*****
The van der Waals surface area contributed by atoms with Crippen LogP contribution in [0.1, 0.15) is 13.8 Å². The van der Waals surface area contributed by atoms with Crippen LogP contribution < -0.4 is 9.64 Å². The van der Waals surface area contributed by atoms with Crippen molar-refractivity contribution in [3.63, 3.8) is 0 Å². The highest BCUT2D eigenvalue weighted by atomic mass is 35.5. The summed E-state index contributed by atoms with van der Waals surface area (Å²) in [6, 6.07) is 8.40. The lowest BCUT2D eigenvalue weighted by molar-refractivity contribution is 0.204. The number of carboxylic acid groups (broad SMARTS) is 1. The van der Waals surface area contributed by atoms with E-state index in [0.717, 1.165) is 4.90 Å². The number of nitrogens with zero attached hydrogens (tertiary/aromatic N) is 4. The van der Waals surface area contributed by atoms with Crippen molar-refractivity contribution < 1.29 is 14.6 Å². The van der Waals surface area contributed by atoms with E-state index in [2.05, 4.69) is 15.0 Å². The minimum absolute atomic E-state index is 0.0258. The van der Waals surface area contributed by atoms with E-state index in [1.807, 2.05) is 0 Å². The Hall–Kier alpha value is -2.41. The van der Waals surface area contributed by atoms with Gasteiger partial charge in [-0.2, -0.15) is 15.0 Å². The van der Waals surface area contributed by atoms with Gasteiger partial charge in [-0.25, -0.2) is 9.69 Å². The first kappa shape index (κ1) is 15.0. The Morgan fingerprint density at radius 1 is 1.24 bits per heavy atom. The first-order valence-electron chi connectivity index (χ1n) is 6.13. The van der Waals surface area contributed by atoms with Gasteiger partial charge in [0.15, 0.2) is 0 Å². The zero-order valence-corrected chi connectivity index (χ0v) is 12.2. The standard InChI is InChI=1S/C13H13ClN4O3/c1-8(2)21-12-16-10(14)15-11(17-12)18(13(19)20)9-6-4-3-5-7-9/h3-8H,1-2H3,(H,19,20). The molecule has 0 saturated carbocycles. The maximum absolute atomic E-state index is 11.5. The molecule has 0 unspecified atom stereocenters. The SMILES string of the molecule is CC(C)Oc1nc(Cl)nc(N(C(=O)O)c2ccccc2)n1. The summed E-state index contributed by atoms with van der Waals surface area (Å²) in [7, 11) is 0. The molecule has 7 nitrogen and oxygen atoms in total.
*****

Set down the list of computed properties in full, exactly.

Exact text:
The van der Waals surface area contributed by atoms with Crippen LogP contribution in [0.1, 0.15) is 13.8 Å². The van der Waals surface area contributed by atoms with Crippen LogP contribution < -0.4 is 9.64 Å². The van der Waals surface area contributed by atoms with Crippen molar-refractivity contribution in [3.63, 3.8) is 0 Å². The highest BCUT2D eigenvalue weighted by atomic mass is 35.5. The summed E-state index contributed by atoms with van der Waals surface area (Å²) in [6, 6.07) is 8.40. The lowest BCUT2D eigenvalue weighted by molar-refractivity contribution is 0.204. The number of carboxylic acid groups (broad SMARTS) is 1. The van der Waals surface area contributed by atoms with E-state index in [0.717, 1.165) is 4.90 Å². The number of nitrogens with zero attached hydrogens (tertiary/aromatic N) is 4. The van der Waals surface area contributed by atoms with Crippen molar-refractivity contribution < 1.29 is 14.6 Å². The van der Waals surface area contributed by atoms with E-state index in [2.05, 4.69) is 15.0 Å². The minimum absolute atomic E-state index is 0.0258. The van der Waals surface area contributed by atoms with E-state index in [1.807, 2.05) is 0 Å². The Hall–Kier alpha value is -2.41. The van der Waals surface area contributed by atoms with Gasteiger partial charge in [-0.2, -0.15) is 15.0 Å². The van der Waals surface area contributed by atoms with Gasteiger partial charge in [-0.25, -0.2) is 9.69 Å². The first kappa shape index (κ1) is 15.0. The Morgan fingerprint density at radius 1 is 1.24 bits per heavy atom. The first-order valence-electron chi connectivity index (χ1n) is 6.13. The van der Waals surface area contributed by atoms with Gasteiger partial charge in [0.15, 0.2) is 0 Å². The zero-order valence-corrected chi connectivity index (χ0v) is 12.2. The standard InChI is InChI=1S/C13H13ClN4O3/c1-8(2)21-12-16-10(14)15-11(17-12)18(13(19)20)9-6-4-3-5-7-9/h3-8H,1-2H3,(H,19,20). The molecule has 0 saturated carbocycles. The maximum absolute atomic E-state index is 11.5. The molecule has 0 unspecified atom stereocenters. The SMILES string of the molecule is CC(C)Oc1nc(Cl)nc(N(C(=O)O)c2ccccc2)n1. The summed E-state index contributed by atoms with van der Waals surface area (Å²) in [7, 11) is 0. The molecule has 7 nitrogen and oxygen atoms in total.